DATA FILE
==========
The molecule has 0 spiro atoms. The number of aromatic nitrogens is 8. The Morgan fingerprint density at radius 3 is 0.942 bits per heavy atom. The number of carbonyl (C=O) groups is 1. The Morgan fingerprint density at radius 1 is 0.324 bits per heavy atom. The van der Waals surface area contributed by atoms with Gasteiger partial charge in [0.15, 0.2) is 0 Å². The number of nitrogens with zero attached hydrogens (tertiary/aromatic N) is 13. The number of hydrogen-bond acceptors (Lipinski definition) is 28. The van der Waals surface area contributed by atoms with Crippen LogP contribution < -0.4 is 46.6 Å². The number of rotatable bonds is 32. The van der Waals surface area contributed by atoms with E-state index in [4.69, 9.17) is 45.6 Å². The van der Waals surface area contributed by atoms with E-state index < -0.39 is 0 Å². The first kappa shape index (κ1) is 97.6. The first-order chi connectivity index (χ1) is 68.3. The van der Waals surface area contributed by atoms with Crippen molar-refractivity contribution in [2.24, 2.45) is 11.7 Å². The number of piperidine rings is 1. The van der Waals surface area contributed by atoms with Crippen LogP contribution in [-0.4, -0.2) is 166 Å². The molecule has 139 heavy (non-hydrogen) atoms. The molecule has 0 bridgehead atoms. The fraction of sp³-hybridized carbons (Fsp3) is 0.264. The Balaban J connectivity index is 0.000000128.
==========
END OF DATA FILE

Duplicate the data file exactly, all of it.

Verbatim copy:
The molecule has 0 spiro atoms. The number of aromatic nitrogens is 8. The Morgan fingerprint density at radius 3 is 0.942 bits per heavy atom. The number of carbonyl (C=O) groups is 1. The Morgan fingerprint density at radius 1 is 0.324 bits per heavy atom. The van der Waals surface area contributed by atoms with Gasteiger partial charge in [0.15, 0.2) is 0 Å². The number of nitrogens with zero attached hydrogens (tertiary/aromatic N) is 13. The number of hydrogen-bond acceptors (Lipinski definition) is 28. The van der Waals surface area contributed by atoms with Crippen LogP contribution < -0.4 is 46.6 Å². The number of rotatable bonds is 32. The van der Waals surface area contributed by atoms with E-state index in [4.69, 9.17) is 45.6 Å². The van der Waals surface area contributed by atoms with E-state index < -0.39 is 0 Å². The first kappa shape index (κ1) is 97.6. The first-order chi connectivity index (χ1) is 68.3. The van der Waals surface area contributed by atoms with Crippen molar-refractivity contribution in [2.24, 2.45) is 11.7 Å². The number of piperidine rings is 1. The van der Waals surface area contributed by atoms with Crippen LogP contribution in [-0.4, -0.2) is 166 Å². The molecule has 139 heavy (non-hydrogen) atoms. The molecule has 0 bridgehead atoms. The fraction of sp³-hybridized carbons (Fsp3) is 0.264. The Balaban J connectivity index is 0.000000128.